This directory must be empty before you begin the install unless this is an upgrade.

By convention all of the installed files will be installed into sub-directories of this path,

but this is not necessary (see further directory choices below).

Unless you specify to place other content in sub-directories the only files placed in this

directory will be some message files related to the install/uninstall utilities

The id attribute should not be altered or the installer won't work.

In the profile name the ® character is represented by ® 

This representation is safer if the file is edited with a tool which does not support Unicode properly


<profile installLocation='C:/IBM/SametimeServer' id='IBM® Sametime® Server Platform'>


The files which are installed in the directory specified by the value of the

user.installlocation relate to WAS installer code.

If the specified directory exists prior to running the installer it must be empty.

Therefore, if you are installing upon an existing copy of WebSphere,

you will probably need to change it from the default value.


<data key='user.installlocation' value='C:/IBM/SametimeServer'/>
<!-- This attribute specifies where WebSphere Application Server is already installed. -->

<data key='user.was.installlocation'value='C:/IBM/WebSphere/AppServer'/>


This location is the path we will install the offering to i.e. the files used for creating

Sametime WAS server profiles.


<data key='' value='C:/IBM/WebSphere/STPServerCell'/>


*** CHANGEME ***

The following two XML elements specify the host and port of the Sametime community server that

you wish to connect to with this Proxy server. You will need to alter it. The host name needs to be the FQDN of the CS
The default port to use is 1516, because this is the default port for Virtual Places 

server to server communication (1533 is the default for client to server communication_


<data key='' value=‘’/>

<data key='' value='1516'/>


This attribute defines the type of WAS profile(s) you wish to create.

This attribute is case-sensitive and Valid options are:  

'Cell' - (default) create a cell consisting of a Deployment manager and a managed node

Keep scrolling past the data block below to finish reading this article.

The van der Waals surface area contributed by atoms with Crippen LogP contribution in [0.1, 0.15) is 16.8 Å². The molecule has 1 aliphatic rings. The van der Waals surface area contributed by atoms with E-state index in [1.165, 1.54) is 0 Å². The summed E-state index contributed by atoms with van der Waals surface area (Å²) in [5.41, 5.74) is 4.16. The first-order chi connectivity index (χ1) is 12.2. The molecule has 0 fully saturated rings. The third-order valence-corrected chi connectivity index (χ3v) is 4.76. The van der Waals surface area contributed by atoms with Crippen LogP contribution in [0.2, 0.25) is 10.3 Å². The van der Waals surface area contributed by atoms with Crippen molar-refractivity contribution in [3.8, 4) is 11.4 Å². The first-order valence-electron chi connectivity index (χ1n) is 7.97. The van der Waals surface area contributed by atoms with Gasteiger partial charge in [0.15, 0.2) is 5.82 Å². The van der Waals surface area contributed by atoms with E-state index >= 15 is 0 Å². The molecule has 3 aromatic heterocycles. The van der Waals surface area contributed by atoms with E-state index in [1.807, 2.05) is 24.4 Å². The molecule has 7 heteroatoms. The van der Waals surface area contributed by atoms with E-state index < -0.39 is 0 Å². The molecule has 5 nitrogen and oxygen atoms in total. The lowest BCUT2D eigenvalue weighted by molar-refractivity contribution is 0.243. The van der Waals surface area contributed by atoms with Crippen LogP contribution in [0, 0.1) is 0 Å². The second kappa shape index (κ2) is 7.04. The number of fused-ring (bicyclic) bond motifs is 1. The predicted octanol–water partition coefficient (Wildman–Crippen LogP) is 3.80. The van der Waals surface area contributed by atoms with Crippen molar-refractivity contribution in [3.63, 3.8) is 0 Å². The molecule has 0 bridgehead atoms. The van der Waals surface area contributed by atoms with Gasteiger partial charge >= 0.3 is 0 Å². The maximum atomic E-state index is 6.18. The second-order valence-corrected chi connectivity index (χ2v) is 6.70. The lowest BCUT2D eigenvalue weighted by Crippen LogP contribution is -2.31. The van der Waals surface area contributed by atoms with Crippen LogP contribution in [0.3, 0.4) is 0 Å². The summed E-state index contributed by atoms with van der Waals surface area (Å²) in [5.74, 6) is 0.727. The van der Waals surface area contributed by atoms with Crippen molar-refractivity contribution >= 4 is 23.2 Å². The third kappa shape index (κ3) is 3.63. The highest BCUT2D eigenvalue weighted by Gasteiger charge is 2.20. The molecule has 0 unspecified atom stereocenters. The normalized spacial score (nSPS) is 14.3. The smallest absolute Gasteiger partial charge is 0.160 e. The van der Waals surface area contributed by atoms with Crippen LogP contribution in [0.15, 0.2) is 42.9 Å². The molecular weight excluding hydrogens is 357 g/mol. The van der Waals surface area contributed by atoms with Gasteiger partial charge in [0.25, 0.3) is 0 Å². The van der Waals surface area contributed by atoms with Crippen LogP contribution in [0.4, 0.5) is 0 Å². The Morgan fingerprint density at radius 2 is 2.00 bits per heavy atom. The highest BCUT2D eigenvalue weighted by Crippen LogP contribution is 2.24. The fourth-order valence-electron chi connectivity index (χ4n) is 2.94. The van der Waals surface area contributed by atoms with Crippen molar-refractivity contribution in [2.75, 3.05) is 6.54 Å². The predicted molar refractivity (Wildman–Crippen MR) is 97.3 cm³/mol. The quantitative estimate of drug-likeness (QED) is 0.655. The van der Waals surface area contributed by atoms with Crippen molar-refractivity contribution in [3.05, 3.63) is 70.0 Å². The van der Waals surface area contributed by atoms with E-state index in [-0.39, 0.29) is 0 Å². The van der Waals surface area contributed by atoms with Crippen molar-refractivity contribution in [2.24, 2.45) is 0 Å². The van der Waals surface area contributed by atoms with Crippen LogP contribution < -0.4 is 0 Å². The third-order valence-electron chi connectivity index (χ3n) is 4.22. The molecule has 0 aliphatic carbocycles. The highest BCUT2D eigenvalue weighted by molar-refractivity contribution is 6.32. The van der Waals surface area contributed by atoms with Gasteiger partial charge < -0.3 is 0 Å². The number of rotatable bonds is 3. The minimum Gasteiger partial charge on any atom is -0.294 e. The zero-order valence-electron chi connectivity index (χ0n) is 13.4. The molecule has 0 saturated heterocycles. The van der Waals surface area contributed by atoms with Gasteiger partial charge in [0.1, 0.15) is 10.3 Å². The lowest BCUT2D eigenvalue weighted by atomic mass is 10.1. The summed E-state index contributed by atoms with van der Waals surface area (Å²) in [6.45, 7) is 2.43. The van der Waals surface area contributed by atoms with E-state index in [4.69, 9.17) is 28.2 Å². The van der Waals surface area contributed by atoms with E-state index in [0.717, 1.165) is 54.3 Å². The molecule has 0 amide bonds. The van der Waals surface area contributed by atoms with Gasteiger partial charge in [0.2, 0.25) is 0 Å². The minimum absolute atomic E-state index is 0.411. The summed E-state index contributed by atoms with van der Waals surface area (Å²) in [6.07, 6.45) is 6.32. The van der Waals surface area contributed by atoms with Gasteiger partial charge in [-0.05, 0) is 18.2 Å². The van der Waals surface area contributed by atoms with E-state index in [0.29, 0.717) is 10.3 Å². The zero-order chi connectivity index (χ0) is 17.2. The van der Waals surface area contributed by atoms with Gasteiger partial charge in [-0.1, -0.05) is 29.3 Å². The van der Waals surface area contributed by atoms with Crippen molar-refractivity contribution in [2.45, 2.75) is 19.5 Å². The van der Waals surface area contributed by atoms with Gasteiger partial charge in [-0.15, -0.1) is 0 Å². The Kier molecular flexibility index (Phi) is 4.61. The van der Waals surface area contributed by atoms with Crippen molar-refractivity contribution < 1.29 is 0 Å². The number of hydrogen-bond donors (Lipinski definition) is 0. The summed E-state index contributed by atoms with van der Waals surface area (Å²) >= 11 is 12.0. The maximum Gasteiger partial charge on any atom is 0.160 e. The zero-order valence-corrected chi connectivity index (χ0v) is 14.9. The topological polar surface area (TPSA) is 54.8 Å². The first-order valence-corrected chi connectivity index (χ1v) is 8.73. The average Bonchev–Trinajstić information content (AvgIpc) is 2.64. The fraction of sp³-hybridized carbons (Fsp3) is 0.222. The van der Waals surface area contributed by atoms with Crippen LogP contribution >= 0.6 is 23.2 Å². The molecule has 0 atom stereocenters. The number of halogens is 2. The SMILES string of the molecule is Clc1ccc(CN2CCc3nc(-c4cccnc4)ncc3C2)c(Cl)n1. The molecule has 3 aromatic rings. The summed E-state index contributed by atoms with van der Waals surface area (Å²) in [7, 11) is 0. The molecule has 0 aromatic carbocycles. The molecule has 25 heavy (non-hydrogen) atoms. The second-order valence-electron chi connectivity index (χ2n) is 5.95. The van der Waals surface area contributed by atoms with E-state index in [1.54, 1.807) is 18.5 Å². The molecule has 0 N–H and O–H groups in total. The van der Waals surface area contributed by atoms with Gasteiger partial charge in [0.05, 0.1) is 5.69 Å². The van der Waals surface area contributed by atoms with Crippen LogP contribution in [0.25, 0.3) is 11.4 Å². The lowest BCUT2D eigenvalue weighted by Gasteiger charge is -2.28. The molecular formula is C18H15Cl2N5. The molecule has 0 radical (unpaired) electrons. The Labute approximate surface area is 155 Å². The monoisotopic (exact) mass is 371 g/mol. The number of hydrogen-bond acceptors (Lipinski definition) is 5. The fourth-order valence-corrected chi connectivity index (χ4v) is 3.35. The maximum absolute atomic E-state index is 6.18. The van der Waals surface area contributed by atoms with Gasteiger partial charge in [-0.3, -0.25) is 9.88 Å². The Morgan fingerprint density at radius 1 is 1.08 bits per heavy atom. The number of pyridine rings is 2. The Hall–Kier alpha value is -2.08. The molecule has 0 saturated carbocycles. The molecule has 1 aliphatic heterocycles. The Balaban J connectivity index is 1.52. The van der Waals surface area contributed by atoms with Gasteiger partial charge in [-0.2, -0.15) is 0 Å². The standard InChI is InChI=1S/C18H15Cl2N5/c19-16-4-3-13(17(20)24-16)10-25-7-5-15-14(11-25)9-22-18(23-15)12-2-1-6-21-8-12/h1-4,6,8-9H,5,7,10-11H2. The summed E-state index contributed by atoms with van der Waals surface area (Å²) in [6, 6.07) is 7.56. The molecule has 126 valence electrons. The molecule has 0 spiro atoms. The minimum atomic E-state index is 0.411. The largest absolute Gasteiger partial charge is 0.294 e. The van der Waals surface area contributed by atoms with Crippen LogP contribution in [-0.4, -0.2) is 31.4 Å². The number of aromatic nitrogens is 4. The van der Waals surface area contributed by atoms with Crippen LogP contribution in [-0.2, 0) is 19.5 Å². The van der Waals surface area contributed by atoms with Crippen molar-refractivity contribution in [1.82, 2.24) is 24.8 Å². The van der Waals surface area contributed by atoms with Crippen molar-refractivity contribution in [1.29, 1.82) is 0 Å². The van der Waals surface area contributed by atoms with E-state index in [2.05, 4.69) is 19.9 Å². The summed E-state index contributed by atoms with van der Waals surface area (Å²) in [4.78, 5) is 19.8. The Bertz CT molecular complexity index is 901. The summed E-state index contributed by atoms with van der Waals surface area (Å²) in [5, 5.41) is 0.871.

'PN' - create a stand-alone primary node  federated to an existing SSC Deployment manager

'SN' - create a secondary node federated to an existing Deployment manager


<data key='' value='PN'/>

If you specified that you wish to install a WAS secondary node profile,

you must edit these attributes to match the host name and soap port of the Deployment manager you wish to have your WAS profile managed by
If this secondary node is a standalone node, then edit these attributes to match the secondary node's hostname and soap port values.


<data key='' value='DMHost'/>

<data key="" value="8603"/>

<data key="" value="DMHost"/>

Uncomment this attribute if you wish the WAS profile to use a hostname other than the default for this machine

if you do specify a hostname it should be the fully qualified domain name (e.g. "" not "servername")
<data key='' value='HOSTNAME'/>



The WAS profiles created by the installer will be protected by File based security 

for the System Console. The following two XML elements specify the username & password

that can be used to login to the WAS System Console.It is not allowed to omit these elements.

For security reasons you do not store the password in plain text. Instead you can use

the generateEncodedPassword utility contained in the kit to generated an encoded form of the password

For example 'zN39fpCc9SqIryGJM7+02A==' is equivalent to a password of 'wasadmin'
It is not possible to choose LDAP security during install, but this can be

configured after install 


<data key='' value='wasadmin'/>

<data key='' value='zN39fpCc9SqIryGJM7+02A=='/>


The default is to name the WAS cell <HOSTSHORTNAME>ProxyCell 

and to name the WAS node <HOSTSHORTNAME>ProxyNode

but you can over-ride the defaults by un-commenting the following parameters
<data key='' value='HOSTNAMEProxyCell'/>

<data key='' value='HOSTNAMEProxyNode'/>


These are the names that will be assigned to the WAS profiles created by this installer

It is safe to simply use the default values or to change them to anything you want so long as the profile names are unique


<data key='' value='STPAppProfile'/>

<data key='' value='STPDMgrProfile'/>

<data key='' value='STPSNAppProfile'/>

<data key='' value='STProxyServer'/>

<!--Port the Deployment Manager will run on. This should not be changed from the default of 8600 -->

<data key='' value='8600'/>

<!--Port the Deployment Manager will use for SOAP connections (the default is 8603) -->

<data key='' value='8603'/>


This attribute specifies whether or not you wish to install from a SSC deployment plan

It is case-sensitive and the only valid values are TRUE and FALSE
If you change this to TRUE, you will also need to specify values for,,, and

see the other sample response file for sample values for these parameters


<data key='' value='FALSE'/>

This attribute specified is we are doing an upgrade or a fresh install

It is case-sensitive and valid values are 'INSTALL' or 'UPDATE'.


<data key='' value='INSTALL'/>
<!-- version of Sametime to install, -->  

<data key='' value=''/>

This attribute specifies if the Proxy server will co-exist with a SCC server

Set this value to TRUE if SSC is installed on same machine as Proxy Server 

  It is case-sensitive and the only valid values are TRUE and FALSE


<data key='' value='FALSE'/>

On non-windows platforms this attribute should point to a temporary directory that